Members of the David Trotter family and a farmhand managed to rescue 16 yearling calves from their North Beaver Township auxiliary barn Tuesday before a section of it went up in flames.

Five volunteer fire companies were summoned to the open adjunct building around 3:20 p.m. with reports of smoke and flames showing. The fire destroyed about a quarter of the building's structure. The fire crews managed to douse the blaze before it spread to the entire barn, but nearly 200 bales of hay were consumed. 

Smoke that billowed high in the sky could be seen from about five miles away.

David Trotter, part owner of the Trotacre Dairy Farm and a noted Guernsey dairy breeder, said that a farm worker alerted him to the fire and told him to call 911.

"I did, I checked on the bales, and we started throwing water on them," he said. He believes that the older bales could have started smoldering. About half of them were a year old, while about 88 were newly harvested.

"We've got to deal with it, and we will deal with it," he said of the fire. He estimated about a quarter of the building was lost, in addition to the round hay bales. "I'm just thankful that nobody got hurt."

He also is relieved that he didn't have any equipment in the building, he said.

The Trotter Farm was host to a world Guernsey tour in the summer of 2019, and this year, in the midst of a pandemic, it sponsored a two-weekend farm visitation day to showcase its dairy operation for the public after the Lawrence County Fair was canceled.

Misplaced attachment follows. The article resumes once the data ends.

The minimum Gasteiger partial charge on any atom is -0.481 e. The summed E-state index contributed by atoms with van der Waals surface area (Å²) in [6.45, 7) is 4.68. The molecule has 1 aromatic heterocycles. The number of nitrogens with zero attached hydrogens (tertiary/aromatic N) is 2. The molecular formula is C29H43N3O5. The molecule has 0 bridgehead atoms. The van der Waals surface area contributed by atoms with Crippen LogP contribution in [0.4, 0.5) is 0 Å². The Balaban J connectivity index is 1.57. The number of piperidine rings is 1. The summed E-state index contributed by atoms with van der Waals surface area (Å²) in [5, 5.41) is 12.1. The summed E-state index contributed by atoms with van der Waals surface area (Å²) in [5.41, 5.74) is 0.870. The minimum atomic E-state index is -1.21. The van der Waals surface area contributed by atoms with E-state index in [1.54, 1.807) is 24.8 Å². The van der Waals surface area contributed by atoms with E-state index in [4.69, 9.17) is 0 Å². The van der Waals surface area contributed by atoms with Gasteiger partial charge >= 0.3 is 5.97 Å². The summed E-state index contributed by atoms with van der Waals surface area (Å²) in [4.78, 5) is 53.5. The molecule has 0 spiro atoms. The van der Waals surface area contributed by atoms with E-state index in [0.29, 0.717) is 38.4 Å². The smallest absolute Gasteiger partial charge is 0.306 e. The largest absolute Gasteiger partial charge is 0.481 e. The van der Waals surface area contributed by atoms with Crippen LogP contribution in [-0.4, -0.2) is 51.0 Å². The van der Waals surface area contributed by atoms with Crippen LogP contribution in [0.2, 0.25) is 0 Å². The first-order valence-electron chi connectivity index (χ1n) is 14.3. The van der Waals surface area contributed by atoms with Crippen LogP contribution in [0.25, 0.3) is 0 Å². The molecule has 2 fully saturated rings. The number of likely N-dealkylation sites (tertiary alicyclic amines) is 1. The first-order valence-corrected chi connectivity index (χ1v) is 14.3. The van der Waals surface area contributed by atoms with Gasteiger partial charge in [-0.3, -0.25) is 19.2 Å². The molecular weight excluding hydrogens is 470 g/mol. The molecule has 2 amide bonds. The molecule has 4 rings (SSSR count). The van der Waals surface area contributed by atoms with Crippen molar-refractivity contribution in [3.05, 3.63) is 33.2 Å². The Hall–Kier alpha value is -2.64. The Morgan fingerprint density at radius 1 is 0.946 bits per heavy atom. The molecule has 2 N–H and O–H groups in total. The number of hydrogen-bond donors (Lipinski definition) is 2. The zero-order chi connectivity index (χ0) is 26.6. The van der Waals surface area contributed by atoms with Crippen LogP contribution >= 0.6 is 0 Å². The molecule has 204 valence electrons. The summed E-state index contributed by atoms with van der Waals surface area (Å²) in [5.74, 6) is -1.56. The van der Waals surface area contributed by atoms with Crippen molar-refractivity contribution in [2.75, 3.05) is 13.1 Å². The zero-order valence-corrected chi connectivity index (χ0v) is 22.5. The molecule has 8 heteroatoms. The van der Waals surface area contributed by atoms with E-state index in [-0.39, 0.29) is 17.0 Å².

The barn that caught fire was not the main barn; it was on a piece of ground that Trotter and his wife, Jill, had purchased to expand the farm operation.

"It's just hard right now, with COVID and the low prices being paid to farmers," Trotter said. "Then this happens. You just have to keep trying."

The North Beaver Township fire department was assisted at the scene by the Wampum, New Beaver and Bessemer Borough fire companies, and the fire department of Springfield, Ohio. Several of their tankers filled with water were taken to the scene.


Debbie's been a journalist at the New Castle News since 1978, and covers county government, police and fire, New Castle schools, environment and various other realms. She also writes features, takes photos and video and copy edits.

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